Drôle de Drame

12/04/2011

France / 1937 / French

Directed by Marcel Carné

With Michel Simon, Louis Jouvet, Jean-Louis Barrault

Still from 'Drôle de Drame'Inside and away from a bustling London street, the puritanically scary Archibald Soper, Bishop of Bedford, crusader for family values, stands at a podium delivering an impassioned speech denouncing the “immoral” crime novels so popular in England at the turn of the 20th Century. Current target of his ire is one Felix Chapel, a notorious trash writer whom no one has met, and who exists only by way of his pen. Soper calls such books as Chapel writes “wretched and vile” not due to the quality of writing, of course, but because they put bad ideas into the minds of the public. As is often the case with such symposia, the seats are mostly empty, with only a few filled by a scattering of lone crazies, nodding cronies, and stuffy temperance ladies. The Bishop’s cousin, the famed botanist Irwin Molyneux, sheepishly enters the room and hesitantly takes a seat.

While trying to exhort audience members to give testimonials, Soper gets his thunder stolen by the outburst of a young man named William Kramps, a wanted killer who blames Chapel’s novels for his crimes. He loudly vows vengeance on the unknown author before being chased from the room by poorly-disguised undercover policemen. Kramps is an outspoken animal lover who kills butchers, exacting what he sees as a sort of poetic justice on them. The scabrous author in question, wanted by reformers and lunatics alike, is in fact the low-key Molyneux, a tiresome loaf by day who secretly works at home cranking out cheap quickie novels to earn extra money for his hard-up household. The poor fellow feels deeply rattled by his brush with Kramps, as the last thing he would want is to be made to suffer for his already shameful art. Even worse than the death threats, Soper then announces that he will be coming round to join Molyneux and his wife Margaret for dinner that very night, and is expecting the wonderful duck with orange that is the specialty of their cook.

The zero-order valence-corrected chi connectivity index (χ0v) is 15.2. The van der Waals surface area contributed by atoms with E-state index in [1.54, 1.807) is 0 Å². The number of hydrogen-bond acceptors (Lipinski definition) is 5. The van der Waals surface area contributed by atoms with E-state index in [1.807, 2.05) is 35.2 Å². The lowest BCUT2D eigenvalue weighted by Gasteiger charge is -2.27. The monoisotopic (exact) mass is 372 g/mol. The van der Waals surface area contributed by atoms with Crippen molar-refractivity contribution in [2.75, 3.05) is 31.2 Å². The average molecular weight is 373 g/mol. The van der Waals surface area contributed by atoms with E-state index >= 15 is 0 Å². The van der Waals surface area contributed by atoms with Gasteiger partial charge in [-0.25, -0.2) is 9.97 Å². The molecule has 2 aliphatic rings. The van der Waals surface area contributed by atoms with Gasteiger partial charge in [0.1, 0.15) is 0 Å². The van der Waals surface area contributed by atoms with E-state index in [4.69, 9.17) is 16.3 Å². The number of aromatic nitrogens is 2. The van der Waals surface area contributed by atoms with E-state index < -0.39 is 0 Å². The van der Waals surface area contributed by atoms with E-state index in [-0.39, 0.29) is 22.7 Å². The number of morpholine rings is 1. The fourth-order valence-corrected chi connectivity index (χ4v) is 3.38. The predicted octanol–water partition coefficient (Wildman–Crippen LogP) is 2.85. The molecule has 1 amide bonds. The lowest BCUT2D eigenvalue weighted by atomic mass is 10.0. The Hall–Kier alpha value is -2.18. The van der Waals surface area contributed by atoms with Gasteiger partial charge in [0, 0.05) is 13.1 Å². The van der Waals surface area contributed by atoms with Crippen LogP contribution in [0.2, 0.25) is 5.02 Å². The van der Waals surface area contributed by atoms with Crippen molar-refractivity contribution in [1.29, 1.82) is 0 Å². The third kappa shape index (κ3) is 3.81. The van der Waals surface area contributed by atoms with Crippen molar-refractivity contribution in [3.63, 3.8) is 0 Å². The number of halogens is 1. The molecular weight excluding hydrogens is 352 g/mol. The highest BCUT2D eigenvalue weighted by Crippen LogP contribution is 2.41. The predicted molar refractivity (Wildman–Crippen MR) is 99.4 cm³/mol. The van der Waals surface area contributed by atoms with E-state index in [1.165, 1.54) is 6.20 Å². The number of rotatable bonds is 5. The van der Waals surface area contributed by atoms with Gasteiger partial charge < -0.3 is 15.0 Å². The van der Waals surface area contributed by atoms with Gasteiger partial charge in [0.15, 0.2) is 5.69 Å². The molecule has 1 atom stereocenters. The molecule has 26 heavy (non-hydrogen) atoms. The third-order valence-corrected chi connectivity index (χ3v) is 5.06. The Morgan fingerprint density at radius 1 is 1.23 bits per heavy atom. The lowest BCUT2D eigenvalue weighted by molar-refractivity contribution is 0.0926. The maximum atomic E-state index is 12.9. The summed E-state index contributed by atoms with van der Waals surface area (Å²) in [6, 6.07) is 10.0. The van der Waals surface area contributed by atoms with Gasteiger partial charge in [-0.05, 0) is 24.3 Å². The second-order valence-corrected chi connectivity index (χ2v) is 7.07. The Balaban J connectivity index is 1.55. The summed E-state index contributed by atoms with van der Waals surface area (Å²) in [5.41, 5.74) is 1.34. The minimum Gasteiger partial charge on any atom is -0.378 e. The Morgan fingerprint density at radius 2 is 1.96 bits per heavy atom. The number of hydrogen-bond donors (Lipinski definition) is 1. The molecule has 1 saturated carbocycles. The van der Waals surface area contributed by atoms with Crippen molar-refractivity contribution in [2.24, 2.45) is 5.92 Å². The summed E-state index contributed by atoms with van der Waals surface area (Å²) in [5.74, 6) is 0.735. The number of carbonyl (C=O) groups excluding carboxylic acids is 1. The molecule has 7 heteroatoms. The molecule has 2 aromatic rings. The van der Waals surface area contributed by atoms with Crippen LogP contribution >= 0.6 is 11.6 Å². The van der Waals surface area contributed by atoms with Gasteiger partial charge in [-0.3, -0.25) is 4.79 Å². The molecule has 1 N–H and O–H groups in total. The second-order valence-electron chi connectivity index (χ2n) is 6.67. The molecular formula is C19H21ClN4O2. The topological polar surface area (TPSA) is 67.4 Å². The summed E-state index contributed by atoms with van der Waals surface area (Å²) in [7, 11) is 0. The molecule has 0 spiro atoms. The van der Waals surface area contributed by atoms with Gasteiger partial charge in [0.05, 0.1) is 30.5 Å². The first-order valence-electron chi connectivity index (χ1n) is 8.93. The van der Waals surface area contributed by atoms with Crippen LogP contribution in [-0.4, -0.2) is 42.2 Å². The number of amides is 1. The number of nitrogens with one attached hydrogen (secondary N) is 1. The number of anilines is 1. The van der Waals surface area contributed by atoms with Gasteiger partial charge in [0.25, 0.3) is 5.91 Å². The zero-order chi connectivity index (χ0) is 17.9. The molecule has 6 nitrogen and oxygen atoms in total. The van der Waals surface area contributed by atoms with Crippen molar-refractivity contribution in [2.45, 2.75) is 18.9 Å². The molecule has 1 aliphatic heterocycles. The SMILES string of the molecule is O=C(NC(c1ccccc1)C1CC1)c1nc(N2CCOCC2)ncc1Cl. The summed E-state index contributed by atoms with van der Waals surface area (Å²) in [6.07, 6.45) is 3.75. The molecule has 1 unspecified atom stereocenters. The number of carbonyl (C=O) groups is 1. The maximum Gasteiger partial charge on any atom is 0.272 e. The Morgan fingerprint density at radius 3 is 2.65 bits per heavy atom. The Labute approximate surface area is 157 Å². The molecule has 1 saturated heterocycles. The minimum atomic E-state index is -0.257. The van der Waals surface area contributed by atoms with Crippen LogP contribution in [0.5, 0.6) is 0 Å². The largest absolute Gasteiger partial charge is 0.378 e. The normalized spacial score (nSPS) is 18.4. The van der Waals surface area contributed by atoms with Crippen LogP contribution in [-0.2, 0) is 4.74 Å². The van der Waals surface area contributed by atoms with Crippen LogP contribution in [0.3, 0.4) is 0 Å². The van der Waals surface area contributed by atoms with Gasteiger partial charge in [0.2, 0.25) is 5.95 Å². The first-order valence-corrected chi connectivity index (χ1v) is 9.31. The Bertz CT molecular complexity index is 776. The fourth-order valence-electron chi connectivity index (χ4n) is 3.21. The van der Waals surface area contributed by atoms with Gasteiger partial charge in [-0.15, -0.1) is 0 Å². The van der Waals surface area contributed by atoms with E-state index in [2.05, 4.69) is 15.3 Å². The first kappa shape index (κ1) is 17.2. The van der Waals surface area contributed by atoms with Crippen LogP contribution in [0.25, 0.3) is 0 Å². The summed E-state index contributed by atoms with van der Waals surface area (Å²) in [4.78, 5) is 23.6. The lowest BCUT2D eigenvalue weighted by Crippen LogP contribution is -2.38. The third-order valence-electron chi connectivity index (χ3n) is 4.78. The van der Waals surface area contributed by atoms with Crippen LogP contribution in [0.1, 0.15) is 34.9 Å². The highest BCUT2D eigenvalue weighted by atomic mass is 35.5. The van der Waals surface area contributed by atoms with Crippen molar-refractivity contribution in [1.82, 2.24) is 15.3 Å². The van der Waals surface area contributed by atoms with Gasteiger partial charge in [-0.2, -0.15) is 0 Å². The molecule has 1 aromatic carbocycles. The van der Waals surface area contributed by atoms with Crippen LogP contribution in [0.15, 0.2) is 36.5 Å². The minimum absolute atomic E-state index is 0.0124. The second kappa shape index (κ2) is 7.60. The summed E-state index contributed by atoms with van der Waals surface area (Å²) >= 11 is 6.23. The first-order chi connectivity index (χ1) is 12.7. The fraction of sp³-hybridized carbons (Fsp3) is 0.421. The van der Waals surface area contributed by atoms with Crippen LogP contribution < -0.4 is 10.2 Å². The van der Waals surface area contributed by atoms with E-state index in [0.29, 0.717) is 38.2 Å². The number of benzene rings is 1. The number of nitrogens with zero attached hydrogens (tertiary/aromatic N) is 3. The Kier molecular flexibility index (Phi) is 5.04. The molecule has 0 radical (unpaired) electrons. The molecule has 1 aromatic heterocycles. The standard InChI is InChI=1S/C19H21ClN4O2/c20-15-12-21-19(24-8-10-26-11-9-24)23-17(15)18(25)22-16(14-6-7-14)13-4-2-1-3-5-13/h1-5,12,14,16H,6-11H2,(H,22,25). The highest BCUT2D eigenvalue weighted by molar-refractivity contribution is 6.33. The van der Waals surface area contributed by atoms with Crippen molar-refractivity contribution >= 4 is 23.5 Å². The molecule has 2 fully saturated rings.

The bored cook and butler seem to live for the daily visits of the milkman, Billy, who satiates their eagerness for bawdy stories, told with gothic detail, not unlike the sort of material found in Felix Chapel books. Molyneux’s live-in secretary, a young woman named Eva, awaits the milkman for a different reason, and joins the help in the scullery whenever he shows up, although she coolly deflects his aggressive proclamations of love. Margaret upbraids the four of them for being too wrapped up in stories to perform their jobs, and the cook and butler waste no time in quitting, off to look for a more stimulating work environment.